Residents of 30th Ave S.W. talk with King County on June 23 about the upcoming conversion of their block to a series of bioretention swales (similar to rain gardens) in an attempt to reduce sewage/rainwater overflows into Puget Sound. In the foreground is a tarp illustrating curb bulbs to be installed and flora options to be planted.
Some at peace, others still frustrated with King County’s sewage overflow plans in West Seattle
Several blocks away and seemingly unconnected to the Barton Pump Station located on Puget Sound, the West Seattle neighborhoods of Sunrise Heights and Westwood are in for major changes in the coming years as King County plans to install a series of “bioretention swales,” similar to rain gardens, along many streets.
The need, according to county officials, comes from Washington State’s Department of Ecology mandate that King County reduce the number of combined-sewer overflows into Puget Sound from four (the current average) to one event a year. The neighborhoods were chosen because they contribute 45 percent of the water and sewage processed by the Barton station.
A series of biorention swales will be installed between sidewalks and roads, which are basically troughs meant to capture capture rain water from the roads and divert them through deep infiltration wells into the water table below West Seattle. By keeping that water out of the combined sewer system, King County intends to reduce overflows into the Sound.
On June 23, a small number of neighbors living on the 7300 block of 30th Ave S.W. met with King County and SVR (the firm designing the project) representatives for an eyes-on look at how their street will change. King County held similar meetings along all the effected blocks over that weekend.
Since the project was announced certain residents have been vocal in their opposition, citing loss of parking where curbs bulb out to make room for the swales, concern over drops in property value, safety issues when the troughs are full of water during (and up to 24 hours after) major rain, the inconvenience of walking around troughs to get to and from their vehicles and homes, worries the swales may look good initially, but will become weed-infested eyesores over time, and disappointment with the inevitable removal of some trees.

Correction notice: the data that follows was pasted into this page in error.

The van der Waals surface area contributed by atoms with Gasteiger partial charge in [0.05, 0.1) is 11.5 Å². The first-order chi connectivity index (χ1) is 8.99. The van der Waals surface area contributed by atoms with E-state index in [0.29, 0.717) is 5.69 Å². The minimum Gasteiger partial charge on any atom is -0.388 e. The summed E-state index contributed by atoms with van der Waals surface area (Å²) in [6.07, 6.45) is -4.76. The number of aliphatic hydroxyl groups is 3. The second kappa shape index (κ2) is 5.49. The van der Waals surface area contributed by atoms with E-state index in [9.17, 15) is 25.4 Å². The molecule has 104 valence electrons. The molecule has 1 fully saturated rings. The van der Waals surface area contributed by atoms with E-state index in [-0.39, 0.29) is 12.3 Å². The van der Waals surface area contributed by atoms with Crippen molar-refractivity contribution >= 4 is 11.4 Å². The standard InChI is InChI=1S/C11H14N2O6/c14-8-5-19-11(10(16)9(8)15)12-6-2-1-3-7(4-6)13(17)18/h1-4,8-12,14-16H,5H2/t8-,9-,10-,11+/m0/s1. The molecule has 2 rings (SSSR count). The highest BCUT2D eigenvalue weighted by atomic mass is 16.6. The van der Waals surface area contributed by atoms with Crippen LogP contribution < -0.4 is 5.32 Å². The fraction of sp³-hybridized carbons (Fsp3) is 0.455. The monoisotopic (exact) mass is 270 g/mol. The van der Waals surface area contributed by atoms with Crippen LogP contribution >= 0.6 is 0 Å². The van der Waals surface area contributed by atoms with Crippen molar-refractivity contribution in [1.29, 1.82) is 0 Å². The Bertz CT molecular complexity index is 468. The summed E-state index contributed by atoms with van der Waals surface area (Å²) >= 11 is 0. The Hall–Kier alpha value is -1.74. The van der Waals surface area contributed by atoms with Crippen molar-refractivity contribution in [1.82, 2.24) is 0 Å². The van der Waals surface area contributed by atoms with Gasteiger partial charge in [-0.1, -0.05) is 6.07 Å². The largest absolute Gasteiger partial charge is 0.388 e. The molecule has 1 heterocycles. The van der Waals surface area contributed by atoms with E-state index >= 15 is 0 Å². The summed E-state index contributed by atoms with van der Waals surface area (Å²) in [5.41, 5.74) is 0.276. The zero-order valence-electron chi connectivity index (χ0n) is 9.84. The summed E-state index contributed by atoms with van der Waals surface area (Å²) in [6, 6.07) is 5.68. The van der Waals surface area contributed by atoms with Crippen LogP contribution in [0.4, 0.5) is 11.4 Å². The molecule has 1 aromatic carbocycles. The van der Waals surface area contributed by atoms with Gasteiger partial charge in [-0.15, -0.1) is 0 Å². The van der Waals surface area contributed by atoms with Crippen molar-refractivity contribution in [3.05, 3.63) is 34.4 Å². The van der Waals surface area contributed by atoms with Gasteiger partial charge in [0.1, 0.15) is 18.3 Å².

Those concerns were reiterated during the meeting with 30th Ave S.W. residents, but others took the information in and said they were at peace with having a swale installed in front of their home, meaning less yard work and taking comfort in the greater good for Puget Sound water and aquatic life.
“This all sounds good to me,” one neighbor said. “One less thing to cut.”
The face-to-face meetings allowed residents to understand specifically how their block will change, although Kristine Cramer with the county made it clear the plan is only one-third complete, so there is still time to make changes and work with neighbors.
While the High Point neighborhood to the north of Sunrise and Westwood has been haled by Seattle and King County as a positive example of how rain garden projects can work well and look nice, it was noted at the meeting that upkeep has fallen behind recently as the troughs fill with weeds.
Cramer said the biggest difference between High Point and this project is while High Point is maintained by a private company, this one will be maintained by King County.
A maintenance plan hasn’t been drawn up yet, but Kramer said the county will commit to keeping up on watering, weeding and regular upkeep to keep water flowing quickly through the swales and into the pipes while maintaining the aesthetics.
Steve Burke with SVR was asked why the county doesn’t just change West Seattle’s waterworks from a combined sewer/rainwater system to separate systems. He said the cost of tearing up streets across the peninsula to make that change is prohibitive.
Construction is expected to start in one year, and Kramer said each block will take about three months to complete. The entire process will take around two years.
A recently published King County press release addresses several concerns with the project, and can be read here.